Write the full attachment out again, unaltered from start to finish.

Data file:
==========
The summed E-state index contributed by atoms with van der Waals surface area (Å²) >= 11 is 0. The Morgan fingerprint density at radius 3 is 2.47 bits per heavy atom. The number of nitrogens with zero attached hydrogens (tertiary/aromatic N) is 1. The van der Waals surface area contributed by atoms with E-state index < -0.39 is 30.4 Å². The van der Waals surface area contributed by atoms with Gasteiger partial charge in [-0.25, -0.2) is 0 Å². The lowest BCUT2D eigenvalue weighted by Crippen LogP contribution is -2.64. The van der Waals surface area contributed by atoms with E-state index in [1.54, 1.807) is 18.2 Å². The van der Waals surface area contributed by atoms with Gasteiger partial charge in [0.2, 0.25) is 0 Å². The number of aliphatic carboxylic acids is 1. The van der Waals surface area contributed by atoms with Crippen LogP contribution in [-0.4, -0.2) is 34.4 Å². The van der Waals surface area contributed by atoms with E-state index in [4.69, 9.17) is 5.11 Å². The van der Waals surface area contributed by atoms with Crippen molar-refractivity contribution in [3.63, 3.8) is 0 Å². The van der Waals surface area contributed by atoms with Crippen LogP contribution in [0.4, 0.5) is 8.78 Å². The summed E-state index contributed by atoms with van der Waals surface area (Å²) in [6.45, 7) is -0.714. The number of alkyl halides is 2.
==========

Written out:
The summed E-state index contributed by atoms with van der Waals surface area (Å²) >= 11 is 0. The Morgan fingerprint density at radius 3 is 2.47 bits per heavy atom. The number of nitrogens with zero attached hydrogens (tertiary/aromatic N) is 1. The van der Waals surface area contributed by atoms with E-state index < -0.39 is 30.4 Å². The van der Waals surface area contributed by atoms with Gasteiger partial charge in [-0.25, -0.2) is 0 Å². The lowest BCUT2D eigenvalue weighted by Crippen LogP contribution is -2.64. The van der Waals surface area contributed by atoms with E-state index in [1.54, 1.807) is 18.2 Å². The van der Waals surface area contributed by atoms with Gasteiger partial charge in [0.2, 0.25) is 0 Å². The number of aliphatic carboxylic acids is 1. The van der Waals surface area contributed by atoms with Crippen LogP contribution in [-0.4, -0.2) is 34.4 Å². The van der Waals surface area contributed by atoms with E-state index in [4.69, 9.17) is 5.11 Å². The van der Waals surface area contributed by atoms with Crippen molar-refractivity contribution in [3.63, 3.8) is 0 Å². The van der Waals surface area contributed by atoms with Crippen LogP contribution in [0.4, 0.5) is 8.78 Å². The summed E-state index contributed by atoms with van der Waals surface area (Å²) in [6.45, 7) is -0.714. The number of alkyl halides is 2.